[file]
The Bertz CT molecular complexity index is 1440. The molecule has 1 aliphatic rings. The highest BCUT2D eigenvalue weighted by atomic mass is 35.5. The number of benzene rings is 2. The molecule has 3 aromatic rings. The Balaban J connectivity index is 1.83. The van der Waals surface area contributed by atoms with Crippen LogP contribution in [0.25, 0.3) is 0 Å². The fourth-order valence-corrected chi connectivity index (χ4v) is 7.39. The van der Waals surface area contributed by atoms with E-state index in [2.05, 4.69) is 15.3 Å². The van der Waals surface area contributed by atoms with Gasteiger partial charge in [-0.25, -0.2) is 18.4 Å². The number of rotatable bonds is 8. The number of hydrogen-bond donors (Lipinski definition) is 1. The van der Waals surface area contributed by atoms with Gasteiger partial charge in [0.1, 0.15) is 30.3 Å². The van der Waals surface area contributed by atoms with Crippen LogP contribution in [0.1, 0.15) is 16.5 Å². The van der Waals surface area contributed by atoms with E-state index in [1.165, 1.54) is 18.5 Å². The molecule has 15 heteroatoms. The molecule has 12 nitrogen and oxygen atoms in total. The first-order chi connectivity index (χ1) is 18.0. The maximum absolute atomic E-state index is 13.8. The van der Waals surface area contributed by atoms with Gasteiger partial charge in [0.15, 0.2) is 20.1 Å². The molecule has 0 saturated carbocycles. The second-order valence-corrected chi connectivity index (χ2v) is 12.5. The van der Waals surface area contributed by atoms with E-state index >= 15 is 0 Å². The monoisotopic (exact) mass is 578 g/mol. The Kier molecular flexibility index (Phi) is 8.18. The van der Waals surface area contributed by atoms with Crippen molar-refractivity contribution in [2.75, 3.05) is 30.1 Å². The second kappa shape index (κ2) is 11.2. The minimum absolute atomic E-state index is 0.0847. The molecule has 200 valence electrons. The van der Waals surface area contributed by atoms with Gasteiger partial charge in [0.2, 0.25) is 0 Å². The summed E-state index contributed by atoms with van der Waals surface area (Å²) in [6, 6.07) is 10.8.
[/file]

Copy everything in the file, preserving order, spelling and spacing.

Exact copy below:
The Bertz CT molecular complexity index is 1440. The molecule has 1 aliphatic rings. The highest BCUT2D eigenvalue weighted by atomic mass is 35.5. The number of benzene rings is 2. The molecule has 3 aromatic rings. The Balaban J connectivity index is 1.83. The van der Waals surface area contributed by atoms with Crippen LogP contribution in [0.25, 0.3) is 0 Å². The fourth-order valence-corrected chi connectivity index (χ4v) is 7.39. The van der Waals surface area contributed by atoms with E-state index in [2.05, 4.69) is 15.3 Å². The van der Waals surface area contributed by atoms with Gasteiger partial charge in [-0.25, -0.2) is 18.4 Å². The number of rotatable bonds is 8. The number of hydrogen-bond donors (Lipinski definition) is 1. The van der Waals surface area contributed by atoms with Gasteiger partial charge in [0.1, 0.15) is 30.3 Å². The van der Waals surface area contributed by atoms with Crippen LogP contribution in [0.1, 0.15) is 16.5 Å². The van der Waals surface area contributed by atoms with E-state index in [1.165, 1.54) is 18.5 Å². The molecule has 15 heteroatoms. The molecule has 12 nitrogen and oxygen atoms in total. The first-order chi connectivity index (χ1) is 18.0. The maximum absolute atomic E-state index is 13.8. The van der Waals surface area contributed by atoms with Gasteiger partial charge in [0.15, 0.2) is 20.1 Å². The molecule has 0 saturated carbocycles. The second-order valence-corrected chi connectivity index (χ2v) is 12.5. The van der Waals surface area contributed by atoms with E-state index >= 15 is 0 Å². The monoisotopic (exact) mass is 578 g/mol. The Kier molecular flexibility index (Phi) is 8.18. The van der Waals surface area contributed by atoms with Crippen molar-refractivity contribution in [2.75, 3.05) is 30.1 Å². The second kappa shape index (κ2) is 11.2. The minimum absolute atomic E-state index is 0.0847. The molecule has 200 valence electrons. The van der Waals surface area contributed by atoms with Gasteiger partial charge in [0.2, 0.25) is 0 Å². The summed E-state index contributed by atoms with van der Waals surface area (Å²) in [6, 6.07) is 10.8.